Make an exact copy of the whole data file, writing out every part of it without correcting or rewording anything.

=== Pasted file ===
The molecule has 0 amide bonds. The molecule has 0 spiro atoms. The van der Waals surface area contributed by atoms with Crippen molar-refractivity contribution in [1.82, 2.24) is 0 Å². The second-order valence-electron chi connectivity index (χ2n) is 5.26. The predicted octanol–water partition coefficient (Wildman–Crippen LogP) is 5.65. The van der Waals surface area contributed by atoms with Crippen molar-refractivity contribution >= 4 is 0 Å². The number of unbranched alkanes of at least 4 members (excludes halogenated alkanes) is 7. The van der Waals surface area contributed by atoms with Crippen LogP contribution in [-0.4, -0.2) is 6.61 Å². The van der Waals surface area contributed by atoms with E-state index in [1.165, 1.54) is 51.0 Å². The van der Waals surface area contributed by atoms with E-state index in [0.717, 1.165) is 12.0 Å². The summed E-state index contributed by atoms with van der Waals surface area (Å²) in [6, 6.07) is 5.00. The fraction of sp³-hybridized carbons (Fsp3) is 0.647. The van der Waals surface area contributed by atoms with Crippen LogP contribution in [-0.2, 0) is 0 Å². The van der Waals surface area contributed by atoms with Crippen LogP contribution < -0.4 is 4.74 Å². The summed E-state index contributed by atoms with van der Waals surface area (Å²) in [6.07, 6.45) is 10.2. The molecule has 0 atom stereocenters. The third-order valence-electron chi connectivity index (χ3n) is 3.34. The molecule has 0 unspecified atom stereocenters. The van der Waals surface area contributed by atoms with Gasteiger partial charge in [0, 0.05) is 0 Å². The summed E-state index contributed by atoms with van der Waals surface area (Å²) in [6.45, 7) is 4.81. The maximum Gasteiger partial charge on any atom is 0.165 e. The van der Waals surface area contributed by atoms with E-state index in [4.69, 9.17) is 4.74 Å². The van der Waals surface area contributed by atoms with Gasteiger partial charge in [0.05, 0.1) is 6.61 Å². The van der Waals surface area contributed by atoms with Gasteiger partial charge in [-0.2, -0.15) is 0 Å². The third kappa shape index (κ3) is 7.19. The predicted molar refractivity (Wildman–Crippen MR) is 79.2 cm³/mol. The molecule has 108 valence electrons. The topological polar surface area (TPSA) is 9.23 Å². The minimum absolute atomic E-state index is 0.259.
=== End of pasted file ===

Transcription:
The molecule has 0 amide bonds. The molecule has 0 spiro atoms. The van der Waals surface area contributed by atoms with Crippen molar-refractivity contribution in [1.82, 2.24) is 0 Å². The second-order valence-electron chi connectivity index (χ2n) is 5.26. The predicted octanol–water partition coefficient (Wildman–Crippen LogP) is 5.65. The van der Waals surface area contributed by atoms with Crippen molar-refractivity contribution >= 4 is 0 Å². The number of unbranched alkanes of at least 4 members (excludes halogenated alkanes) is 7. The van der Waals surface area contributed by atoms with Crippen LogP contribution in [-0.4, -0.2) is 6.61 Å². The van der Waals surface area contributed by atoms with E-state index in [1.165, 1.54) is 51.0 Å². The van der Waals surface area contributed by atoms with E-state index in [0.717, 1.165) is 12.0 Å². The summed E-state index contributed by atoms with van der Waals surface area (Å²) in [6, 6.07) is 5.00. The fraction of sp³-hybridized carbons (Fsp3) is 0.647. The van der Waals surface area contributed by atoms with Crippen LogP contribution in [-0.2, 0) is 0 Å². The van der Waals surface area contributed by atoms with Crippen LogP contribution < -0.4 is 4.74 Å². The summed E-state index contributed by atoms with van der Waals surface area (Å²) in [6.07, 6.45) is 10.2. The molecule has 0 atom stereocenters. The third-order valence-electron chi connectivity index (χ3n) is 3.34. The molecule has 0 unspecified atom stereocenters. The van der Waals surface area contributed by atoms with Gasteiger partial charge in [0, 0.05) is 0 Å². The summed E-state index contributed by atoms with van der Waals surface area (Å²) in [6.45, 7) is 4.81. The maximum Gasteiger partial charge on any atom is 0.165 e. The van der Waals surface area contributed by atoms with E-state index in [4.69, 9.17) is 4.74 Å². The van der Waals surface area contributed by atoms with Gasteiger partial charge in [0.05, 0.1) is 6.61 Å². The van der Waals surface area contributed by atoms with Gasteiger partial charge in [-0.2, -0.15) is 0 Å². The third kappa shape index (κ3) is 7.19. The predicted molar refractivity (Wildman–Crippen MR) is 79.2 cm³/mol. The molecule has 108 valence electrons. The topological polar surface area (TPSA) is 9.23 Å². The minimum absolute atomic E-state index is 0.259.